Links to more articles on vocational awe:

Sunday, June 12, 2022

SRP Week 1 - Going to the Beach


So there is always ongoing discussion in youth services about themes, usually in relation to storytime, but also in relation to summer reading. Many libraries follow CSLP or iREAD themes, some come up with their own, and some don't really have a theme, other than "summer at the library". I've always said themes are optional, and sometimes can be fun and make it easier to plan, and sometimes can be too restrictive and make it more difficult.

Most of the libraries in my state follow CSLP, as does mine, so our theme is "Oceans of Possibilities". This was a very easy theme to decorate around, and I thought would be pretty easy to program around, but I found it harder than expected. I ended up picking several activities I wanted to do, looking at when I had scheduled guest performers, and what movies I had planned to show, and picking weekly themes to loosely follow to give me some direction [however, I am thinking more and more of moving away from themes, especially after looking at the CSLP themes for next year]. For the first week, I decided on a loose "beach" theme, with sand-based activities.

Toddler Time

This program was a typical toddler storytime. We started with a hello song, and an intro talking about the beach, a warm up song to the tune of "The Wheels On the Bus" that incorporated sounds or movements based on things we see and do at the beach, and a lead-in song to the story, Sea, Sand, and Me! by Patricia Hubbell & Lisa Campbell Ernst.

After the story we did an egg shaker song, and I had planned a rhyme counting sand castles with pictures on the magnetic board, but it was a large crowd and several were getting restless, so I skipped it and went straight to 
bubbles and "Ten Little Bubbles" song, then our good-bye song. Afterward, I got out the kinetic sand with molds and cookie cutters for them to play with. I had a pretty big crowd, and it went pretty well, but was a bit chaotic and noisy with so many little ones who weren't used to the routine yet.

Sand storytime, beach storytime

Preschool & Kindergarten

For this group, I focused more on activities today, as I've noticed the older kids usually don't like doing all the songs and rhymes. I started by reading Day at the Beach by Tom Booth, a story of a boy who wants to build the best sandcastle ever, without his little sister. In the end, he discovers it is more fun to play together, even if the castle isn't as perfect.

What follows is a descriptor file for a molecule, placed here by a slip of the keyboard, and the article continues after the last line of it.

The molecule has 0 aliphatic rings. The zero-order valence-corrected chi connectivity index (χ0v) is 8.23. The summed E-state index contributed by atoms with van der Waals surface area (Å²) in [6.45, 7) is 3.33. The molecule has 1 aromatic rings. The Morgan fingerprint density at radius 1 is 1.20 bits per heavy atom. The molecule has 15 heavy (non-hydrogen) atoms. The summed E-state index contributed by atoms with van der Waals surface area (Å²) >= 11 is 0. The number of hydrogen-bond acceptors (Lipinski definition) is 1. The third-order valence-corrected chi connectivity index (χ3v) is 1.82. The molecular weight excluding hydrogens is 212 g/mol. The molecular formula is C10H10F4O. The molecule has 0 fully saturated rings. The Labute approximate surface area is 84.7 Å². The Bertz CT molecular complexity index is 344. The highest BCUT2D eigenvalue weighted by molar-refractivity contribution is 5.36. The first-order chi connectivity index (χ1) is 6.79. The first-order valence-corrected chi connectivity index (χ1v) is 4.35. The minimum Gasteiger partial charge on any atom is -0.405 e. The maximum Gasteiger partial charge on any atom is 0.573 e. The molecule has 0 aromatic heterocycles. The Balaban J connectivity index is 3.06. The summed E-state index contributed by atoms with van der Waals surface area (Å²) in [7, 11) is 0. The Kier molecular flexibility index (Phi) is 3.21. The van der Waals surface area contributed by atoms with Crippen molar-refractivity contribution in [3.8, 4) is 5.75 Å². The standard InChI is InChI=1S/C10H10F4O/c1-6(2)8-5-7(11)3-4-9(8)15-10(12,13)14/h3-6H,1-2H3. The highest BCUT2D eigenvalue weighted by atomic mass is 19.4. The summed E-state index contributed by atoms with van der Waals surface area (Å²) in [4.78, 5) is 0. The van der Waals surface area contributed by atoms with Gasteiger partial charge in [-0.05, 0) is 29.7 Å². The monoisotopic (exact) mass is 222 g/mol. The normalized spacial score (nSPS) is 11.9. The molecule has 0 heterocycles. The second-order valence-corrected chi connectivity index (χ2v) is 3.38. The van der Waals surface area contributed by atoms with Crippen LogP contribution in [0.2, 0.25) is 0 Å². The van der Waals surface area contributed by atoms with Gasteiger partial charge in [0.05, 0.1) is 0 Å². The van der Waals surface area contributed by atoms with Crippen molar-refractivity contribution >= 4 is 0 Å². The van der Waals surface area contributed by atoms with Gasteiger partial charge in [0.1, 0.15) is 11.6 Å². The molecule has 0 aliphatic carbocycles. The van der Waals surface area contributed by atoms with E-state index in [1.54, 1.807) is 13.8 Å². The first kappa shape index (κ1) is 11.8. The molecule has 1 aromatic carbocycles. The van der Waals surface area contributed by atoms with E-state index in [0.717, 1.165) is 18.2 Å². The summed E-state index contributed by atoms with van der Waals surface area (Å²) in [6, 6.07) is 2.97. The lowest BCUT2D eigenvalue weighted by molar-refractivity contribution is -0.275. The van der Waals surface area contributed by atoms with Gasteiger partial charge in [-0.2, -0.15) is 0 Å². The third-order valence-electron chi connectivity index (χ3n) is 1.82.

sand art preschool, sand art kindergarten

After the story, they made sand art pictures, and played in the kinetic sand. The sand art pictures were from Oriental Trading and worked surprisingly well. They are kind of like stickers; you peel the backing off all the sections that you want to be a particular color, sprinkle the sand over, press in lightly, dump off the excess, then move on to the next color. Though some needed more help the others, and some grown-ups may have helped a little too much, everyone really seemed to enjoy it and were really pleased with their pictures.


For the older kids I was more ambitious (maybe a little too ambitious, LOL). I started off with asking if anyone wanted to share about any books they had read recently that they really liked, and about three kids did, and after that I booktalked Beach Bully by Jake Maddox, with themes of adjusting to a new town, trying new things, and dealing with a bully.

Then we moved on to the primary activity, making "Beach Slime"! By now everyone is probably somewhat familiar with making slime, and that it requires glue and an activator, but few really knew anything about the actual science of it. I explained that glue is a polymer, which means that it is made up of molecules that are very long chains, and to imagine them as kind of like spaghetti noodles that when first cooked slip and slide easily, and pour much like a liquid. But when an activator is added, such as borax, it cross-links all the polymer strands together in a matrix, rather than individual strands. So then it become thick, and more like a gel than a liquid, somewhat like spaghetti noodles do after they've been drained if no butter or sauce is added.

To make "Beach Slime" we simply added sand and tiny shells to my basic slime recipe using clear glue: 1/4 C glue, 2T water, 2T dilute borax solution (1 tsp Borax/1 cup warm water). I had them add 2 Tablespoons of sand initially, and told them if they wanted to try working in more a little at a time, they could. We added tiny shells at the end. I told them to add the borax solution a little at a time, and that they might not need all of it. Inevitably, some didn't listen and dumped the borax in immediately, so their slime ended up being really stiff and not very slimy. But two kids ended up with perfect slime that was very oozy and stretchy without being sticky.